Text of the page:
On April 14, 2017 Legislative Decree No. 38 of March 15, 2017 (“Legislative Decree No. 38/2017”) entered into force. The Decree is aimed at reinforcing the fight against corruption in the private sector in line with decision No. 2003/568 of July 22, 2003 of the European Council.
The discipline of private-to-private corruption contained in article 2635 of the Italian Civil Code was one of the points severely criticized by the Evaluation Report on Italy adopted by the Council of Europe’s Group of States against Corruption (“GRECO”) at its 54th plenary meeting held in Strasbourg on March 20-23, 2012.
The 2012 reform had already changed the Italian private-to-private corruption legislation, but further amendments were deemed necessary in order to avoid the risk of an infringement proceeding by the European Commission.
The new legislation amends both the Italian Civil Code and Italian Legislative Decree No. 231 of June 8, 2001 on the quasi-criminal liability of legal persons, companies, and associations (“Law 231”) and provides for important innovations aimed at strengthening the protection of public interests, such as expectations of transparency and proper functioning of markets, safeguard of competitiveness of enterprises, and competition rules.
The old version of Article 2635 of the Italian Civil Code sanctioned executives, general managers, directors, auditors, and liquidators of a company (or any employee of a company acting under the direction or supervision of any of these persons) that acted—or omitted to act—in breach of the duties relating to their office or in breach of the duty of loyalty incumbent upon them, to the detriment of the company, in exchange for the payment or the promise of money or other kinds of advantage.
The same sanctions applied to the persons who bribed the persons above.
The new wording of the provision sets forth important innovations as to the persons who commit the offence: firstly, the offence is punished even when committed through a third party (“per interposta persona”); secondly, it can be committed even by persons that hold representative, administrative, or executive positions (even de facto) within the company other than those indicated under Article 2635 of the Italian Civil Code.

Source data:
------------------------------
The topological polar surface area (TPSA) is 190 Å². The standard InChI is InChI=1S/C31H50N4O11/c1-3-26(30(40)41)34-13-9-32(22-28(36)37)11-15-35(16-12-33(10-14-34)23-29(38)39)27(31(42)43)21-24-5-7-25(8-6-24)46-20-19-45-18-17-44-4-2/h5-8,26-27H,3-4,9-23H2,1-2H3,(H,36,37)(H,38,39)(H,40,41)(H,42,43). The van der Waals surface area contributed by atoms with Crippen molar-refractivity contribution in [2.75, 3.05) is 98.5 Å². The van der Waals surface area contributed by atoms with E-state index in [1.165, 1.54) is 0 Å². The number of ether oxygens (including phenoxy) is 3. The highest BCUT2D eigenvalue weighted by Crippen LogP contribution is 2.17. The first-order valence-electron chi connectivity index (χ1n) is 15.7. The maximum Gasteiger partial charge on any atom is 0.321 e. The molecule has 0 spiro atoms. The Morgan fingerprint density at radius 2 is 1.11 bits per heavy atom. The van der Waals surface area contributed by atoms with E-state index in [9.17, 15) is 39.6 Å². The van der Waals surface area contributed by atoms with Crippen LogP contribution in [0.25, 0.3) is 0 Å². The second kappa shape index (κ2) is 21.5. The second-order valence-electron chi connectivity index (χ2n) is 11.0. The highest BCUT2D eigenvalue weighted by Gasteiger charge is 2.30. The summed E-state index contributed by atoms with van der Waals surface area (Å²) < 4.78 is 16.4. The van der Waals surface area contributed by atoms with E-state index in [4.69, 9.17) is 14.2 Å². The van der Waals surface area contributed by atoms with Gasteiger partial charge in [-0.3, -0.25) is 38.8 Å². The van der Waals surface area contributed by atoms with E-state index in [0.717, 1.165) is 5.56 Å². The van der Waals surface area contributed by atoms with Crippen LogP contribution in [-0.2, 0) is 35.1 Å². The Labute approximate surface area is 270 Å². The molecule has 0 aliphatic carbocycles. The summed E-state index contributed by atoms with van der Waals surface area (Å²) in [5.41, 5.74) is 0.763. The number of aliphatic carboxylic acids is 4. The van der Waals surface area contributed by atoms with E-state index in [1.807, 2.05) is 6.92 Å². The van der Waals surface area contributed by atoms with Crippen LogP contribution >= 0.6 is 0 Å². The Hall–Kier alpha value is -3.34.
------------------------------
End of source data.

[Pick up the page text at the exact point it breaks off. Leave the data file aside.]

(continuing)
The reform also extends the scope of the provision to legal entities other than companies, including foundations, non-profit organizations, political parties, unions, associations, etc.
The most significant innovations concern the structure of the offence.
It is irrelevant whether the person actually carried out the action or omission in breach of his duties, since what matters is whether he requested, accepted, or received an undue advantage to commit or omit such acts.
In such cases, under the new provision the offence is punished not only when the person promises or gives an undue advantage, but also when he merely offers such advantage.
Moreover, as opposed to the old provision, the offence is now punished even if the act or omission does not cause detriment to the company.
The New Provision Concerning Instigation to Private Corruption
Legislative Decree No. 38/2017 introduces under Article 2635-bis of the Italian Civil Code the new offence of instigation to corruption, both from the active and passive side.